Conservative black "vigilantes," said to be supported by white police, widened their control today over militant leftist areas of the Crossroads squatter camp as violence continued to rise with the approach of the anniversary Monday of the 1976 Soweto riots.
At least eight more persons were killed as bitter fighting between the rival black factions raged through the camp east of Cape Town. In eastern Transvaal province, a white youth and two black farm laborers were injured in landmine explosions.
Another seven persons, all black, died in other incidents of widespread violence.
Denying allegations of police complicity in the camp violence, Lt. Attie Loubscher, who is in charge of police operations in Crossroads, said today: "We definitely did not and will not take sides in the unrest. It is our duty to maintain law and order, and we will do exactly that."
Independent observers and residents of the stricken camp today repeated accusations that the police were aiding the vigilantes. The main opposition party in the white-dominated Parliament, the Progressive Federal Party, called for an inquiry into the allegations.
"This alternative method of forced removal surely cannot be encouraged," said the party's long-time civil rights campaigner, Helen Suzman.
The accusation is that the leader of the main sector of the squatter complex, called Old Crossroads, has agreed with white authorities to drive out the squatters from a number of satellite camps that have sprung up around the central one.
In return, Old Crossroads would be upgraded into a township with improved houses, paved streets and athletic fields.
Critics charge that the administration is trying to achieve its long-sought objective of removing the squatter complex, at the same time crushing black radicals who have made the satellite camps their stronghold.
Today's casualties in Crossroads brought to 14 the number of persons killed since renewed fighting began there yesterday between the black radicals, known as "comrades," and the vigilantes.
At least 20 others, including four journalists, were wounded in today's violence.
One of the journalists, George D'Arth, a television cameraman for the British ITN network, was reported in fair condition after being hacked about the head by vigilantes wielding machetes. His black sound technician, Andile Fasi, sustained minor injuries.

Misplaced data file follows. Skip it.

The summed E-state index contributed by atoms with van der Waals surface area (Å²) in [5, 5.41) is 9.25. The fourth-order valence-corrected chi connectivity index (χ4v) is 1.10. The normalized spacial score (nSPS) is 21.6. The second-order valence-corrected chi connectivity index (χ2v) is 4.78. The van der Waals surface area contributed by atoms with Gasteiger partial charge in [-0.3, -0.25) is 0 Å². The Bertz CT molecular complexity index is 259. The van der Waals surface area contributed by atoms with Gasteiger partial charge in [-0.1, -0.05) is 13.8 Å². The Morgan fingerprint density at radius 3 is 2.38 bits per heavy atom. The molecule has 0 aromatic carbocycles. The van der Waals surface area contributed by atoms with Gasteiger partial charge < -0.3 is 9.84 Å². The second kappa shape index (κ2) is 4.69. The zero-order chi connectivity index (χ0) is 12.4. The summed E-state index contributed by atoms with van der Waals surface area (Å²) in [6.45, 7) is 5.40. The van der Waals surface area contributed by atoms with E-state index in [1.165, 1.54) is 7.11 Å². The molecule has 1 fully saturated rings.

Local reporter Bert van Hees and French photographer Patrick Durand both were wounded in the arm by bullets as the two factions involved in the fighting and the police exchanged gunfire among the burning shanties.
Van Hees was traveling with a police escort in an armored personnel carrier when a bullet ricocheted off the side of the vehicle and struck him. Groups of comrades opened fire on police patrols several times through the day.
Thousands more people fled today as the vigilantes again invaded a sector of the squatter complex called KTC camp, setting fire to shanties. Welfare workers estimate that 2,000 shanties in the camp have been destroyed since yesterday, adding another 20,000 people to the 35,000 rendered homeless when vigilante fighters demolished three other camps in the Crossroads complex last month.
In eastern Transvaal, the white youth and two black farm laborers were injured in two separate landmine explosions near the town of Volksrust. The youth, Martin Coetzer, 18, was taken by helicopter to a hospital in Johannesburg where his condition was described tonight as critical.
The mine was thought to have been planted on a farm road by guerrillas of the African National Congress, the outlawed black nationalist organization.
Three hours later a tractor detonated another mine on a farm six miles away. The two laborers, Elias Shabangu and Lucas Lushaba, who were riding on the tractor, were slightly injured. Fighting also erupted between rival black youth groups today in Johannesburg's troubled Alexandra township after the leader of one of the groups was shot to death during a meeting in a church last night.
Sources in the township said Mahlomola Mabizela, chairman of the Alexandra Students Congress, was hit in the head by a bullet fired through a window of the church.
In Cape Town, two new security bills, which the government has been trying to rush through Parliament before the Soweto anniversary, were still deadlocked in a joint committee of the racially segregated houses. Asian and mixed-race representatives are refusing to agree to clauses that provide for detention without charges.
Official sources suggest that the government might declare a state of emergency or martial law if the bills continue to be delayed.